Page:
Rent The Theory of Everything (2014)

3.8 of 5 from 1295 ratings
1h 58min
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Eddie Redmayne gives the performance of a lifetime as renowned scientist Stephen Hawking.
Once a healthy, active young man, Hawking receives an earth-shattering diagnosis at 21 years of age just as he meets and falls in love with fellow Cambridge student Jane Wilde (Felicity Jones). With Jane fighting tirelessly by his side, Stephen embarks on his most ambitious scientific work, studying the very thing he now has precious little of - time. Together, they defy impossible odds achieving more than anyone could ever have dreamed.
, , , Sophie Perry, Finlay Wright-Stephens, , , , , , , , , , , , , , , Brett Brown
Anthony McCarten, Jane Hawking
Tim Bevan, Eric Fellner, Lisa Bruce, Jóhann Jóhannsson, Jinx Godfrey, Steven Noble
Universal Pictures
2015, Acting Up: British Actors at the Oscars, Acting Up: British Actresses at the Oscars, Award Winners, BAFTA Nominations Competition 2023, BAFTA Nominations Competition 2024, Through Time, Oscar Nominations Competition 2024, The Biggest Oscar Snubs: Part 2, Top Films

2015 BAFTA Best Actor

2015 BAFTA Best Adapted Screen Play

2015 BAFTA Best British Film

2015 Oscar Best Actor

Release Date:
Run Time:
118 minutes
English Dolby Digital 5.1, French Dolby Digital 5.1, German Dolby Digital 5.1, Turkish Dolby Digital 5.1
Arabic, Dutch, English Hard of Hearing, Finnish, French, German, Hindi, Icelandic, Norwegian, Portuguese, Swedish, Turkish
DVD Regions:
Region 2
Aspect Ratio:
Widescreen 2.40:1
Release Date:
Run Time:
123 minutes
English DTS-HD Master Audio 5.1, French DTS 5.1, German DTS 5.1, Italian DTS 5.1, Spanish DTS 5.1
Arabic, Danish, Dutch, English Hard of Hearing, Finnish, French, German, Hindi, Icelandic, Italian, Norwegian, Portuguese, Spanish, Swedish
Aspect Ratio:
Widescreen 2.40:1
BLU-RAY Regions:
  • Deleted Scenes
  • Becoming The Hawkings

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Reviews (12) of The Theory of Everything

acting of theatrical quality - The Theory of Everything review by CH

Spoiler Alert

Superb acting transcends the rather 'loaded', biopic interpretation of this story. Wonderful effort all-round!

1 out of 1 members found this review helpful.

The briefest history of time - The Theory of Everything review by TJ

Spoiler Alert

Whilst it is no secret the the film is based on the book by Jane Hawkins... and it carries an emotional tone throughout the film as a result of her own story and the dedication of the actors who play their roles splendidly.

There is a but.... This feels like snap shots... the sense of journey and ironically time is eluded to but not really realised...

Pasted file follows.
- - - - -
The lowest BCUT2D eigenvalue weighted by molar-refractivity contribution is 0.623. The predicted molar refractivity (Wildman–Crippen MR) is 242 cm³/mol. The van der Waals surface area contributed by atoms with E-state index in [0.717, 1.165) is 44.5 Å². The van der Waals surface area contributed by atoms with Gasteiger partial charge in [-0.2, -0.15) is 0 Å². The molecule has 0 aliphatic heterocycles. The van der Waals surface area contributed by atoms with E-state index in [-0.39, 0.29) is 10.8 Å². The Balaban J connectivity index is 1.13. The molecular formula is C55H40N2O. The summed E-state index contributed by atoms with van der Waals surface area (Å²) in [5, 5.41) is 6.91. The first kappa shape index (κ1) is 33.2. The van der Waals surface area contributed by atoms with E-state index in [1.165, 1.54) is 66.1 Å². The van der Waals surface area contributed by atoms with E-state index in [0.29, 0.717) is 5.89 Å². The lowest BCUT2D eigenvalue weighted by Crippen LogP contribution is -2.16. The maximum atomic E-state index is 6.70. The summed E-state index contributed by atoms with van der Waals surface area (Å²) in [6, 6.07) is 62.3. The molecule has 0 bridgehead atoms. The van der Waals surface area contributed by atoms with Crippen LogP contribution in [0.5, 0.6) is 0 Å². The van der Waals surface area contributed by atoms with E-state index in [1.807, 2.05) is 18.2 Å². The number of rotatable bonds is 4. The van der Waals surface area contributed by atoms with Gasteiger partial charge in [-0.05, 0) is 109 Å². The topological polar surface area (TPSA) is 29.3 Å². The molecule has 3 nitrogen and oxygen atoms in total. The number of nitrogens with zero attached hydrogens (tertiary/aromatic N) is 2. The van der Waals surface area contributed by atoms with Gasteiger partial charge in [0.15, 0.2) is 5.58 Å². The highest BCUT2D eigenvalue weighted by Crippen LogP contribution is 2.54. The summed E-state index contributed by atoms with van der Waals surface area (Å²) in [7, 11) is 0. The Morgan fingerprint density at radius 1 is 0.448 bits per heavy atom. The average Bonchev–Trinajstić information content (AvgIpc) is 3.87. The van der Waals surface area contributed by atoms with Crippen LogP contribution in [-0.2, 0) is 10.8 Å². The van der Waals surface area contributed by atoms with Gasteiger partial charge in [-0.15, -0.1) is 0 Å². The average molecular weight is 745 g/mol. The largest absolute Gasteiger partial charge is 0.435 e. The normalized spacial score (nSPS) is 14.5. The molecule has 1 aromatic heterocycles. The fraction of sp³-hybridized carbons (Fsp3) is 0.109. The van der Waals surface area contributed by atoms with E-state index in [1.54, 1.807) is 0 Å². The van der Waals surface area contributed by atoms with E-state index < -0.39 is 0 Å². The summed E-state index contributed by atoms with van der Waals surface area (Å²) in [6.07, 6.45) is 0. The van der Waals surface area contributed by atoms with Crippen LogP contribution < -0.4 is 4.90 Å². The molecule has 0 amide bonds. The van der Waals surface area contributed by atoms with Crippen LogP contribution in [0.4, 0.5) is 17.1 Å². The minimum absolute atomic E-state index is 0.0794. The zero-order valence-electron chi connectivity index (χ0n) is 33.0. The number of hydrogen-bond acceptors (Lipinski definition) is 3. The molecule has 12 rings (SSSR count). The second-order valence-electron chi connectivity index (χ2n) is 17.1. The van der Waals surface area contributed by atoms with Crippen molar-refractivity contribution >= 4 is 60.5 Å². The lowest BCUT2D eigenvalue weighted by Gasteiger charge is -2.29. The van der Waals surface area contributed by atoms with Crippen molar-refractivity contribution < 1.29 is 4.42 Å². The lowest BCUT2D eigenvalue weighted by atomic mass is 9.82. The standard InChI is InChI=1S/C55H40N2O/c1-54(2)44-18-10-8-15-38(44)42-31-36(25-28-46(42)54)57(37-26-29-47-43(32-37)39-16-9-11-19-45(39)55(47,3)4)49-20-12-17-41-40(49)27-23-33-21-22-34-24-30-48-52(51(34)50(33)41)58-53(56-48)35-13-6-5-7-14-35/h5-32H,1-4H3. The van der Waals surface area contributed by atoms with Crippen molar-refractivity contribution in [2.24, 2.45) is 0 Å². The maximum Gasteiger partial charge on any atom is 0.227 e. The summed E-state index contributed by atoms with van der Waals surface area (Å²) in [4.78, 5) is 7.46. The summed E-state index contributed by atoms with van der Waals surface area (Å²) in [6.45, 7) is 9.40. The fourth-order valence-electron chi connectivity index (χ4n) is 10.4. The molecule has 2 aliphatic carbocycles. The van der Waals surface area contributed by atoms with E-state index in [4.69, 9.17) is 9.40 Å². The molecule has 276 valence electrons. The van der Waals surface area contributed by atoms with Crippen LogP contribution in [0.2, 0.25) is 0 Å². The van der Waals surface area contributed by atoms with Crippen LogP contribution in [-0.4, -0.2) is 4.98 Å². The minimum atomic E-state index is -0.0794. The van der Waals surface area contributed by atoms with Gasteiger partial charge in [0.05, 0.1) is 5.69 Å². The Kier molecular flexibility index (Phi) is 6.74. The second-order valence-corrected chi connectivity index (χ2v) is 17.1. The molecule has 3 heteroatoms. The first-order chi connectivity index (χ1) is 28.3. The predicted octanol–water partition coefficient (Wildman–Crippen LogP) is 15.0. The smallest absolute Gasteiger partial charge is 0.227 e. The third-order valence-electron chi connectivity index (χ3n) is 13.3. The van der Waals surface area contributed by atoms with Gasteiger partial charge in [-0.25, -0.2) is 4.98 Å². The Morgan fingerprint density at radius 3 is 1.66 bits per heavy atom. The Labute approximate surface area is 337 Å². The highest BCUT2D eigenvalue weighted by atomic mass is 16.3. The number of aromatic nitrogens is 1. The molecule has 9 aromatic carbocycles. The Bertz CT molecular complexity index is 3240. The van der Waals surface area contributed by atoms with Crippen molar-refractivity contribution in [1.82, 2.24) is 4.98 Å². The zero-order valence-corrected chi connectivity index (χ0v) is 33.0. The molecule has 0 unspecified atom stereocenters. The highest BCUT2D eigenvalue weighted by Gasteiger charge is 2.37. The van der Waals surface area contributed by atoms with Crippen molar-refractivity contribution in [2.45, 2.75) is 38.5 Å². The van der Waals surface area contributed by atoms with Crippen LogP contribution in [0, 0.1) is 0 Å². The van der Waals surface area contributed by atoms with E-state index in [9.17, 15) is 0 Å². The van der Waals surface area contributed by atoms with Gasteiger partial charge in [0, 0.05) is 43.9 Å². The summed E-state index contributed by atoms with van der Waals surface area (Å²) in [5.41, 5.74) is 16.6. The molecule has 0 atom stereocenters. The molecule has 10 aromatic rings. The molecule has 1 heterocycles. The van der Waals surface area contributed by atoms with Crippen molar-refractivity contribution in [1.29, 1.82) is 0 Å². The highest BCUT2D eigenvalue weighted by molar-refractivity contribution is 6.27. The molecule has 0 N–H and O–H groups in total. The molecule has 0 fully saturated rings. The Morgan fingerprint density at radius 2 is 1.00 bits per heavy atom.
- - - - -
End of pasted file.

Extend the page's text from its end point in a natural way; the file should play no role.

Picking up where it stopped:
whilst I thoroughly enjoyed the film and the acting was superb I feel... to me anyway... a bit like the King's Speech great acting but missing the heart of the story.

so why four stars? Because, there are brief moments when I felt overwhelmed with sadness and loss and for that emotion... which was conveyed in such a sincere way that's why I gave it 4 stars.

1 out of 1 members found this review helpful.

Disappointing, Irritating, Inaccurate, Over-rated. Americanised Biopic - The Theory of Everything review by PV

Spoiler Alert

One thing REALLY annoyed me about this film: the use of modern and American language spoken by characters in the 1960s and 70s. People in the UK did NOT say 'all good' in 1963, and nor did they say 'I like to shop' (they said I like shopping). Pronunciation too - the stress on formidable is on the first syllable NOT the Americanised stress later on in the word. These things matter!

But then, this is aimed squarely at a USA audience. Hawking is world famous (largely because of his disability, it has to be said) and a household name. Thus the movie serves up exactly the sort of 'becoming a winner against the odds' story the Americans so adore.

The cinematic tropes are American too - yet again, the slow handclap rising to huge applause one sees in FAR too many Hollywood movies (and accurately satirised all those years ago in Comic Strip's The Strike). And of course the Americans love idea that all Brits are posh and upper middle class like David Niven (or Colin Firth, Daniel Day Lewis, Eddie Redmayne) and they adore the royal family so get the scenes in the palace in quick at the start of the film. UK film makers (and TV drama makers) pander to that international taste - and the UK film/TV industry is much worse for it too.